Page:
Twin Peaks returned to the television Sunday night after a 26-year absence, following two years of production and months of promotion that included little-to-no actual footage from the new season. More than two years after the return was first announced and a year later than its planned premiere in 2016, Agent Cooper, Laura Palmer, the Black Lodge and other iconic aspects of the series finally made an official return to television.
The two-hour premiere of the Twin Peaks limited series, directed by series co-creator David Lynch, has been mostly positive: Yes, it was weird, and yes it was slow, but it certainly was keeping with the Twin Peaks tradition, as well as giving Lynch fans an unvarnished look at the director’s vision, for the first time in many years, and drawing a positive reaction among the enthusiastic community of longtime Twin Peaks fans. And the new series has been a boon for Showtime as well.
The debut of the Twin Peaks limited series led Showtime to gain both its largest single day and weekend of streaming signups in its history, Deadline reported Monday. UPDATE: The actual ratings, as Deadline reported on Tuesday, were softer by comparison, with some 506,000 viewers tuning in for the show’s two-part premiere (snagging a 0.2 rating among Adults 18-49).
Part of the signups for Showtime Anytime and Showtime On Demand were no doubt driven by the network making the 3rd and 4th episodes of the series available to streaming subscribers immediately after the first two hours aired on Sunday night. The third and fourth episodes will air on Showtime next Sunday. According to the network’s president and CEO, David Nevins:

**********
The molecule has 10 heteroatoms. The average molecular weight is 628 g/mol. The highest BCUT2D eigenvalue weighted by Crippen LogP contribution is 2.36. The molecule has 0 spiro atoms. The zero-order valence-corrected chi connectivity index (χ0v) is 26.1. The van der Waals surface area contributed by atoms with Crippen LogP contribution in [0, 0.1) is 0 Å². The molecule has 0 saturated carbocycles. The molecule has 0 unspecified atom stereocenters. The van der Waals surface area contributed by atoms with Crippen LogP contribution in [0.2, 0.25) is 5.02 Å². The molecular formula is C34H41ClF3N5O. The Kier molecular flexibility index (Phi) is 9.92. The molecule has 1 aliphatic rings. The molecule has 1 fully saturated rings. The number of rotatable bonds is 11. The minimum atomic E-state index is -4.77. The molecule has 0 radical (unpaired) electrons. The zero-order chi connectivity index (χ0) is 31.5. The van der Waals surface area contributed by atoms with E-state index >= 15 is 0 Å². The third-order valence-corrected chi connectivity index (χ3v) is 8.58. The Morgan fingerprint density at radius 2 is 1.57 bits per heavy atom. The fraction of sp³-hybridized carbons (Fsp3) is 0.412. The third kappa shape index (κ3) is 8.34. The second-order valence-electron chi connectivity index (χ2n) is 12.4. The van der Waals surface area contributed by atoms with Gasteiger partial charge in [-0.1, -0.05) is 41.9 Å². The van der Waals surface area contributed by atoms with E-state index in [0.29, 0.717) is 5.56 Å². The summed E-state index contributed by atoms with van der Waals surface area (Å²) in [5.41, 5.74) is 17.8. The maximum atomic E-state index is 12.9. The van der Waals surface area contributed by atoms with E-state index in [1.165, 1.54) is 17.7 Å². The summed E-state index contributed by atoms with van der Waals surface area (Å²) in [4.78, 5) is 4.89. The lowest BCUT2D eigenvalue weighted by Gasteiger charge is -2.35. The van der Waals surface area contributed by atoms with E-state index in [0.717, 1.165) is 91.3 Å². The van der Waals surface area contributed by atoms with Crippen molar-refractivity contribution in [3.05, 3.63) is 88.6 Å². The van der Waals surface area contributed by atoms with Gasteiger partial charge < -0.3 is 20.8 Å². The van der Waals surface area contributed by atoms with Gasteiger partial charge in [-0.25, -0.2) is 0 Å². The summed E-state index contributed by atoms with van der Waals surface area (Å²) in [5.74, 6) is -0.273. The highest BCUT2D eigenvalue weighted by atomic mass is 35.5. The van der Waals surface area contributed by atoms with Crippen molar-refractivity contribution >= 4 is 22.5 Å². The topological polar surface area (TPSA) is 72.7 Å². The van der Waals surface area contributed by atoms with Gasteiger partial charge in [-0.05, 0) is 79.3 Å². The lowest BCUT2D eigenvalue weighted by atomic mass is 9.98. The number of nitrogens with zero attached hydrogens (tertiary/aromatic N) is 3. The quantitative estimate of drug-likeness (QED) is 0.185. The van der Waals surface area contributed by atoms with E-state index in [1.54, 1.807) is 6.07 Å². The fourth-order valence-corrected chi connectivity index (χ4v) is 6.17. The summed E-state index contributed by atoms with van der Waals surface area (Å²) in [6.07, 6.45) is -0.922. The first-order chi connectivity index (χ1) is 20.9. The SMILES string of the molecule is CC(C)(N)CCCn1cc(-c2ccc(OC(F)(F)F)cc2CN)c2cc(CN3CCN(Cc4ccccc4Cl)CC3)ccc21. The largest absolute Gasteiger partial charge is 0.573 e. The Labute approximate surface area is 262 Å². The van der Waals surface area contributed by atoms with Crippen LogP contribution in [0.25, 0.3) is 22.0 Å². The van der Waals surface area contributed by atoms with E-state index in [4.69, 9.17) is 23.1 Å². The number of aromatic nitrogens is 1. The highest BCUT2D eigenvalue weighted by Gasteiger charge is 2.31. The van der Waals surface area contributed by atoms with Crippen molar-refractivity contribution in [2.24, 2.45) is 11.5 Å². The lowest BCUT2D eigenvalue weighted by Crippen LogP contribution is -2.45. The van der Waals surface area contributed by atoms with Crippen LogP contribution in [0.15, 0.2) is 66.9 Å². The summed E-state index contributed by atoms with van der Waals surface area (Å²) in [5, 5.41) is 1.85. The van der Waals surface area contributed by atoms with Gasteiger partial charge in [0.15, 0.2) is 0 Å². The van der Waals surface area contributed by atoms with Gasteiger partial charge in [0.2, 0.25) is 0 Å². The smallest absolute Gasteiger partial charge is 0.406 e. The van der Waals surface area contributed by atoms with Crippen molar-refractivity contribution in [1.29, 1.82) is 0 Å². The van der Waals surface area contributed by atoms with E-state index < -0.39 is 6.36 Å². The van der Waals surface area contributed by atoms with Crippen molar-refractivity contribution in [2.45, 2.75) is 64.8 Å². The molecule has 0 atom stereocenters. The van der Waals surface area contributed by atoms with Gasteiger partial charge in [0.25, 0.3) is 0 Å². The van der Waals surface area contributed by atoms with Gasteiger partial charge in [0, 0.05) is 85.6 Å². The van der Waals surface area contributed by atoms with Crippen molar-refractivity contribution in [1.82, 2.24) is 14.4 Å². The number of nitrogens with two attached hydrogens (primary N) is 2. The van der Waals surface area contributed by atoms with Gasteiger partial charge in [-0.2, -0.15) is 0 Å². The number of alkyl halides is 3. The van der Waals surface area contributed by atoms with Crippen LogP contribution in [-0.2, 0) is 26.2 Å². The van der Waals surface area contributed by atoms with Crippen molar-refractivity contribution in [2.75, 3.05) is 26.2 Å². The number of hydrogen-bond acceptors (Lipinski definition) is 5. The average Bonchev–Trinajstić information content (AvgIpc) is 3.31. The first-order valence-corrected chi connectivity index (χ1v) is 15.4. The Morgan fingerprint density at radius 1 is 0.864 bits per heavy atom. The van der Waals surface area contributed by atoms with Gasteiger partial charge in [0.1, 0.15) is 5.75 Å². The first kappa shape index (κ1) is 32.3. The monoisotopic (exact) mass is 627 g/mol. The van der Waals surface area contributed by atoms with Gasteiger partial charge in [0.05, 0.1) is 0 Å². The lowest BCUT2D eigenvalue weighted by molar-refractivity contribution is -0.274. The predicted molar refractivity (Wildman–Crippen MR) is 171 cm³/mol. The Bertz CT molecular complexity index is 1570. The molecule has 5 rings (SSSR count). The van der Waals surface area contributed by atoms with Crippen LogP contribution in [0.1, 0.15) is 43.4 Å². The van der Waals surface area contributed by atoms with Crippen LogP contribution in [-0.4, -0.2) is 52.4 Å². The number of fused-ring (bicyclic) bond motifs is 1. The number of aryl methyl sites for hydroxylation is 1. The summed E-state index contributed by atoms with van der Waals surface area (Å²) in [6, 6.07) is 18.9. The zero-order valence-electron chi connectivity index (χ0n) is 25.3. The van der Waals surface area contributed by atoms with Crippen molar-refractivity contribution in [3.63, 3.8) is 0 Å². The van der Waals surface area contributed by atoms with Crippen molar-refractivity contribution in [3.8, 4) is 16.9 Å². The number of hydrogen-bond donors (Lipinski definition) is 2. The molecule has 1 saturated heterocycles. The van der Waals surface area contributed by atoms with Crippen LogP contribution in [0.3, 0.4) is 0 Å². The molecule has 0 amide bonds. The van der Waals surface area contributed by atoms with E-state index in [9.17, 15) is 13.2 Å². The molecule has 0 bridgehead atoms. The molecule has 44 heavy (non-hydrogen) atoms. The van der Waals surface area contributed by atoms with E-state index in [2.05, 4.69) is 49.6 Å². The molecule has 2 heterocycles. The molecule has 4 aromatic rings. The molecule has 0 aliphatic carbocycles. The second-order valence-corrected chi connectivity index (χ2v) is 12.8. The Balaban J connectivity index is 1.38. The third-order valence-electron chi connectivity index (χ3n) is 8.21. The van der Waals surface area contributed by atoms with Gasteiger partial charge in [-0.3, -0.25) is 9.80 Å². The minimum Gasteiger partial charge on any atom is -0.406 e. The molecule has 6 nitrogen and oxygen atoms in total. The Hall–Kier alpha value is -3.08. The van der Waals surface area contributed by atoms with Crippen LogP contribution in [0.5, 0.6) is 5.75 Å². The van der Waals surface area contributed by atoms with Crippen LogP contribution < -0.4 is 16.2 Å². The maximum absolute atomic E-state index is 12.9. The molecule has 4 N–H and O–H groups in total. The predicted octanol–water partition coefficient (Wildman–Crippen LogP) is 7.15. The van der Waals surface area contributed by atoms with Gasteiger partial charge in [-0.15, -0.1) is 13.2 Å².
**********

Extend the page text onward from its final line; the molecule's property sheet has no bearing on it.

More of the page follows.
“In the world that we live in now, offering original programming that attracts new subscribers is our primary business objective… By that standard, the Twin Peaks premiere is the biggest single-night driver we’ve ever had.”
While the ratings for the new series won’t be released until Tuesday, the return of Twin Peaks can be called an unqualified success. It trended across social media, and critics and audiences had mostly positive things to say about the initial episodes. Running the premiere with only one advance screening for critics, and so little early release of footage, was a big risk, but it appears to have paid off.
Twin Peaks may not be the same cultural phenomenon today that it was in upon its debut in 1990 — it’s a different time, and a different cultural and media environment, and very different economics.
Twin Peaks: The Return will continue to air on Sunday nights @9pm on Showtime.
Update Source: Deadline